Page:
Good news friday blog: Mobile twentysomethings love Denver
Friday, October 02, 2009 at 11:44 am
Where do young people want to live now? It’s not just a barroom conversation-starter kind of question. It’s one of those difficult-to-gauge metrics– a product of some kind of instinctual mass consciousness– that will shape future economic booms and busts and cultural trends.
That’s what led the Wall Street Journal to ask some relative experts on the topic, at least to the extent that there are such things. Denver ranked number seven on the Top Ten list of “Next Hot Cities,” tied with Raleigh-Durham, N.C., and ahead of Dallas, Chicago and Boston. Washington D.C. and Seattle tied for first place.
Where young adults settle is no small thing. People 18 to 29 are the most mobile age group, and their past migration patterns have defined the future of regions, from the long rural exodus of the 1900s to the Silicon Valley boom of the 1990s. Youth-magnet cities gain an enviable cultural allure and a labor-market edge.
The young are likely to be more restless than usual when the recovery comes. The recession has brought migration to a grinding halt: Fewer people moved across state lines in 2008 than at any time since 1950, when the population was smaller by half, says William Frey, a senior fellow at the Brookings Institution, a nonprofit Washington research organization.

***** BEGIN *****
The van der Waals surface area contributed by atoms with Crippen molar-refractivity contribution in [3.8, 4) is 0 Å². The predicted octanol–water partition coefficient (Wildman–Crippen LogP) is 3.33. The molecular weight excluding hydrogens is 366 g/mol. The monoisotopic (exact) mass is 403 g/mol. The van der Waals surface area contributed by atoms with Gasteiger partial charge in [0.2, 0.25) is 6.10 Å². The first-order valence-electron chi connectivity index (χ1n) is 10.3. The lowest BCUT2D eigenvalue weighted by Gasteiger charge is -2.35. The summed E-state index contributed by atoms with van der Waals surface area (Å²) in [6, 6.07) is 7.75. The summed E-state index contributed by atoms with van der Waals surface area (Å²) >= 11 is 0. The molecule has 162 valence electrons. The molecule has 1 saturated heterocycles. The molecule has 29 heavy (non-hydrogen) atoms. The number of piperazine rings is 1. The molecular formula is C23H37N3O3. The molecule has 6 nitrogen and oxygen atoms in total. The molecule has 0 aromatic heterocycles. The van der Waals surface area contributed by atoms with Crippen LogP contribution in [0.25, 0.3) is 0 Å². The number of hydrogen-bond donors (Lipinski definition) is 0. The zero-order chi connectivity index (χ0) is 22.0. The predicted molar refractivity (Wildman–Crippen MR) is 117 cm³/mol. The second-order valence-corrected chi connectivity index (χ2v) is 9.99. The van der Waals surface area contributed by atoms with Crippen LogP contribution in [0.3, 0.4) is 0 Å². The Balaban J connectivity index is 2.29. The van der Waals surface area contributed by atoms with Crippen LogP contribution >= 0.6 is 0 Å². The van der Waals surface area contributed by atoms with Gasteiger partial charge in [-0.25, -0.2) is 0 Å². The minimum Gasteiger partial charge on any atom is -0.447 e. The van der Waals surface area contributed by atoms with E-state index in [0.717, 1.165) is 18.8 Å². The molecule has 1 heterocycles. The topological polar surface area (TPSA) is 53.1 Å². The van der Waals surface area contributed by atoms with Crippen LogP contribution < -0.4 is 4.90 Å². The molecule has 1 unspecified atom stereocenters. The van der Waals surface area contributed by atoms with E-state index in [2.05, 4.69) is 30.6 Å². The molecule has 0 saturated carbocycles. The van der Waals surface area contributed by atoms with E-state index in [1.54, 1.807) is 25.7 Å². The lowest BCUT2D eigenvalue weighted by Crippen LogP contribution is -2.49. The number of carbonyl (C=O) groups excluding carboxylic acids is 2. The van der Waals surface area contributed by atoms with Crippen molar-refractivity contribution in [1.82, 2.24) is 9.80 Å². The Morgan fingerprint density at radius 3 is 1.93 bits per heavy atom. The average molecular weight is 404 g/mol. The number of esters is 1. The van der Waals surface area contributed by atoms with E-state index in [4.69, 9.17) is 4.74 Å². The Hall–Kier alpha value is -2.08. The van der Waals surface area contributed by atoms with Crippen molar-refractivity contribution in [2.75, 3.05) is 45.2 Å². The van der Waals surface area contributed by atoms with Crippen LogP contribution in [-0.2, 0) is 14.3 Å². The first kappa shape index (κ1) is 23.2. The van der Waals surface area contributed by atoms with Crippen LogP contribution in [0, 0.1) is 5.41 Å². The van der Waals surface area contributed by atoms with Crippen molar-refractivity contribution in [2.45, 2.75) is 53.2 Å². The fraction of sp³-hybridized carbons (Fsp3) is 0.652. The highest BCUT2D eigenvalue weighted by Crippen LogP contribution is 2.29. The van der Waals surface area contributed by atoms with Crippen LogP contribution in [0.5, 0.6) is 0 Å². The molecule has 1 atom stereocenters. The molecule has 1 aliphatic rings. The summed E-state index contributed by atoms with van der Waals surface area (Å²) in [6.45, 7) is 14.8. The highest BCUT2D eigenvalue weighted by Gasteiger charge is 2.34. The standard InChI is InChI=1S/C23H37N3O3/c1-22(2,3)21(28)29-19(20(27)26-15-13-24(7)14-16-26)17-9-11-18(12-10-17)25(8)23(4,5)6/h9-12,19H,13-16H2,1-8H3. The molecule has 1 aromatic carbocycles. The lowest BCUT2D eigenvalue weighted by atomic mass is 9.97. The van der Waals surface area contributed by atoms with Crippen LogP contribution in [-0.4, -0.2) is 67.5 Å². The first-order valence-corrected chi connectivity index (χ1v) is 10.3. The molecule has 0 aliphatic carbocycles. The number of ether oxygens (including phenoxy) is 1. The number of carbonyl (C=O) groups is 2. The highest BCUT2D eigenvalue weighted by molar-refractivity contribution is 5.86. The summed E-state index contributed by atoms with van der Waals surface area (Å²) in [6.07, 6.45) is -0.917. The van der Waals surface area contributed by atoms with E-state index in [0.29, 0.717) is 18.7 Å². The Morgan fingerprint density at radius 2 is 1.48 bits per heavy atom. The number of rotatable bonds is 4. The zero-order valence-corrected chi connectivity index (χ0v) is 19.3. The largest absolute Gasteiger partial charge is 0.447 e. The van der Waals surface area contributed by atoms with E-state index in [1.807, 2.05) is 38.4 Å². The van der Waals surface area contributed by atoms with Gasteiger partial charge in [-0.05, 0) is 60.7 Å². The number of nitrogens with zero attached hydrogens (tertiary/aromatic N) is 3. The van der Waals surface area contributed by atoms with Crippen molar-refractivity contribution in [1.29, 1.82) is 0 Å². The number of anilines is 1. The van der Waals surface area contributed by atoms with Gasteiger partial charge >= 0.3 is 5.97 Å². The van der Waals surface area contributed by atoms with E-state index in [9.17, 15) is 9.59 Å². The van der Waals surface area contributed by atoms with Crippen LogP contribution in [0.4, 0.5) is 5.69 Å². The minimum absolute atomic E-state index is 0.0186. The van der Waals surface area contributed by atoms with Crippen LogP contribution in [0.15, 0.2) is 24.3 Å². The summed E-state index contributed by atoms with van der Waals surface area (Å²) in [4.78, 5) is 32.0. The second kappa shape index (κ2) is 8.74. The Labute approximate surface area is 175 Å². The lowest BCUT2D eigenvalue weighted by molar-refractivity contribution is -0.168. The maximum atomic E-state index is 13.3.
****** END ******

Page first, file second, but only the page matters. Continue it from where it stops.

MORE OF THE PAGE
The “Hot City” read on Denver:
Topline: After losing much of its luster in the last recession, Denver may be poised for a comeback.
A center of high-tech, computer-systems design and telecom employment, Denver also offers natural beauty and access to outdoor sports. Its housing prices never rose as much as those in many other metro areas, and remain relatively low now. Unemployment has stayed fairly low as well, at 8.6%. With top-notch skiing, cycling and other outdoor recreation, the region is luring more migrants, especially from Southern California.
Downside: Some panelists say the region’s vitality springs partly from neighboring Boulder, and other Western locales, such as Salt Lake City, may eclipse Denver in the future.
1. Washington DC
1. Seattle (tie)
3. New York
4. Portland, Ore.
6. San Jose
7. Durham, N.C. (tie)
10. Boston (tie)